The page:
The relationship between sleep, stress, and performance measured by vertical jump height in high school aged kids

Date of Award

Spring 5-10-2023

Document Type


Degree Name

Master of Science in Exercise Science



First Advisor

Brenda Davies

Second Advisor

Erin Kasmarikmallett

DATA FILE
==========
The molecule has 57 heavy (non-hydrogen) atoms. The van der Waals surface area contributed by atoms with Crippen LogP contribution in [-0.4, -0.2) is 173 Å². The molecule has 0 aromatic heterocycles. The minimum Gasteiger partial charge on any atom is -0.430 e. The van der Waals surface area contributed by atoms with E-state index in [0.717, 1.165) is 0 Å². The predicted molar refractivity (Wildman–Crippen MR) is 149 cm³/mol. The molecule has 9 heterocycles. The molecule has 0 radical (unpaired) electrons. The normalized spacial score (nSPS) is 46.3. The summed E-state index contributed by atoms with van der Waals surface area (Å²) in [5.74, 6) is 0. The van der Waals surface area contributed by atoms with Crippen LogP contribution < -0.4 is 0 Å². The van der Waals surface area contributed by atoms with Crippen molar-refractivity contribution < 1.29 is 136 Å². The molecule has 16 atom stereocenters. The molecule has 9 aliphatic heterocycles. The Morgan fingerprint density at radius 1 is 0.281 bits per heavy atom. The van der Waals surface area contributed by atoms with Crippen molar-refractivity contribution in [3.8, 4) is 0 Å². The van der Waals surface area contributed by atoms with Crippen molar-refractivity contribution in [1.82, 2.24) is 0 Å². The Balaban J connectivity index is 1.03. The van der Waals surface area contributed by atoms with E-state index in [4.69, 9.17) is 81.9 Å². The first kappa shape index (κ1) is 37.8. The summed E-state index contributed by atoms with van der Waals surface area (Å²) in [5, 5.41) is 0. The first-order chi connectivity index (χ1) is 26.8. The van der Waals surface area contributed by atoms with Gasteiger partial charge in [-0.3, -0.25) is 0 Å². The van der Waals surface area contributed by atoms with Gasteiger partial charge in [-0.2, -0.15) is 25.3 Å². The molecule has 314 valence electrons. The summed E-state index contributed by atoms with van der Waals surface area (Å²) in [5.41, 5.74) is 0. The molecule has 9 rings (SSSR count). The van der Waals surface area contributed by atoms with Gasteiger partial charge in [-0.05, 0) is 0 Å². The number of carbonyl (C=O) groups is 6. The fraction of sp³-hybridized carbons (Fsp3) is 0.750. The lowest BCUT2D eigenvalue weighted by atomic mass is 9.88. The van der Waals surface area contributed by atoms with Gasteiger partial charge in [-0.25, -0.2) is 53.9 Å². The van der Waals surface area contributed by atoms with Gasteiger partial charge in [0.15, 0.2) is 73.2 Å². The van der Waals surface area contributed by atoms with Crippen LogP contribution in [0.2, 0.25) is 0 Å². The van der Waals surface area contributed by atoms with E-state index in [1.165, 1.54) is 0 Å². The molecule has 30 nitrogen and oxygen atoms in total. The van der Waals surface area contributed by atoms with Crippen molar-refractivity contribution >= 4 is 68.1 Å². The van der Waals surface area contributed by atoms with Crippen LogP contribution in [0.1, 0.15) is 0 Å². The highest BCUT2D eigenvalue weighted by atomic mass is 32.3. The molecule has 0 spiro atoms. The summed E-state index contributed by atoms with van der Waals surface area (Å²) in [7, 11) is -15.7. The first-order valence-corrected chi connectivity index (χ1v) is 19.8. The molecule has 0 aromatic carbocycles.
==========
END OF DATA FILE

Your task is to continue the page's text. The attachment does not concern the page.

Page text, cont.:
According to the Centers for Disease Control and Prevention (2015), 72.7% of high school students do not get the recommended eight to ten hours of sleep every night. Little research has explored how quality of sleep and perceived external stress might influence the athletic performance of high school-aged individuals. The primary purpose of this study is to identify how sleep time and quality of sleep may be related to performance in countermovement vertical jump with arms on a daily basis. Additionally, a secondary purpose is to identify how external stress may factor into the sleep and performance relationship. The hypothesis is that the increase of sleep quality and amount of sleep will correlate to an increase in performance. Additionally, it is hypothesized that a higher amount of external stress will be connected to poorer sleep quality and performance. Stress and sleep data were collected using questionnaires while a countermovement vertical jump (CMJ) was used to assess performance. On average, students in the study slept 7 hours and 45 minutes and displayed a mean vertical jump of 19.8 ± .754 inches. The quality of sleep was 7.7 ± .14 and perceived daily stress level was 2.14 ± .18. Very low correlations were seen between variables, which is likely due to the limited number of participants. Future investigations should explore the link between sleep quality, stress, and performance in high school students with larger sample sizes.

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